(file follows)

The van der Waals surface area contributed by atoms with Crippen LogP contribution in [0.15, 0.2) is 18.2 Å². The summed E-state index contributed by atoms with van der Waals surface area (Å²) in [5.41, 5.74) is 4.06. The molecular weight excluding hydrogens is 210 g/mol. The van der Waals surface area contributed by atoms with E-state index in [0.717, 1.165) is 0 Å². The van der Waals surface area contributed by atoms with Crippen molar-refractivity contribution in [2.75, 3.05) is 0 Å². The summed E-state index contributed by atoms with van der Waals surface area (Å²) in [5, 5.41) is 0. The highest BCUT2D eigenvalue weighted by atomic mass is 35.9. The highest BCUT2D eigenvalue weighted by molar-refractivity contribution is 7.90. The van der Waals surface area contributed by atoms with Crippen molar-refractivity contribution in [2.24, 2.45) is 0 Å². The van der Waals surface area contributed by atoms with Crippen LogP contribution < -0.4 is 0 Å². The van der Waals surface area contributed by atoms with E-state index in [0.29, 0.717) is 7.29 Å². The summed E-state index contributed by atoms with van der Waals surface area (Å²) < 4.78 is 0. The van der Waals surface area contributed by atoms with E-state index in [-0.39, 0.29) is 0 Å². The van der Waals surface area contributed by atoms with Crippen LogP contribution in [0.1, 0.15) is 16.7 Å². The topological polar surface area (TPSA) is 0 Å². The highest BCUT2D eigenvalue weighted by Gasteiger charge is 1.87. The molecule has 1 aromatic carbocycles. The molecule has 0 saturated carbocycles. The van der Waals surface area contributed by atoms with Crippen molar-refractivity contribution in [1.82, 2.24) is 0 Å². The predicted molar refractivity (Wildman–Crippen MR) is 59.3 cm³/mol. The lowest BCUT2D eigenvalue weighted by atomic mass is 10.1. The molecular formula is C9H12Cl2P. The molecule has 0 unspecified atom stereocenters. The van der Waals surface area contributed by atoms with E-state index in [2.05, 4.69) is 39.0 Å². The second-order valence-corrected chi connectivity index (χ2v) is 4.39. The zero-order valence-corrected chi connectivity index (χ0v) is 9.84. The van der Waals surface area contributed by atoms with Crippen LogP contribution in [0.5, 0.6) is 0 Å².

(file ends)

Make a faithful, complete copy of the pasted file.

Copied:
The van der Waals surface area contributed by atoms with Crippen LogP contribution in [0.15, 0.2) is 18.2 Å². The summed E-state index contributed by atoms with van der Waals surface area (Å²) in [5.41, 5.74) is 4.06. The molecular weight excluding hydrogens is 210 g/mol. The van der Waals surface area contributed by atoms with E-state index in [0.717, 1.165) is 0 Å². The van der Waals surface area contributed by atoms with Crippen molar-refractivity contribution in [2.75, 3.05) is 0 Å². The summed E-state index contributed by atoms with van der Waals surface area (Å²) in [5, 5.41) is 0. The highest BCUT2D eigenvalue weighted by atomic mass is 35.9. The highest BCUT2D eigenvalue weighted by molar-refractivity contribution is 7.90. The van der Waals surface area contributed by atoms with Crippen molar-refractivity contribution in [2.24, 2.45) is 0 Å². The van der Waals surface area contributed by atoms with Crippen LogP contribution < -0.4 is 0 Å². The van der Waals surface area contributed by atoms with E-state index in [0.29, 0.717) is 7.29 Å². The summed E-state index contributed by atoms with van der Waals surface area (Å²) < 4.78 is 0. The van der Waals surface area contributed by atoms with E-state index in [-0.39, 0.29) is 0 Å². The van der Waals surface area contributed by atoms with Crippen LogP contribution in [0.1, 0.15) is 16.7 Å². The topological polar surface area (TPSA) is 0 Å². The highest BCUT2D eigenvalue weighted by Gasteiger charge is 1.87. The molecule has 1 aromatic carbocycles. The molecule has 0 saturated carbocycles. The van der Waals surface area contributed by atoms with Crippen molar-refractivity contribution in [1.82, 2.24) is 0 Å². The predicted molar refractivity (Wildman–Crippen MR) is 59.3 cm³/mol. The lowest BCUT2D eigenvalue weighted by atomic mass is 10.1. The molecular formula is C9H12Cl2P. The molecule has 0 unspecified atom stereocenters. The van der Waals surface area contributed by atoms with E-state index in [2.05, 4.69) is 39.0 Å². The second-order valence-corrected chi connectivity index (χ2v) is 4.39. The zero-order valence-corrected chi connectivity index (χ0v) is 9.84. The van der Waals surface area contributed by atoms with Crippen LogP contribution in [0.5, 0.6) is 0 Å².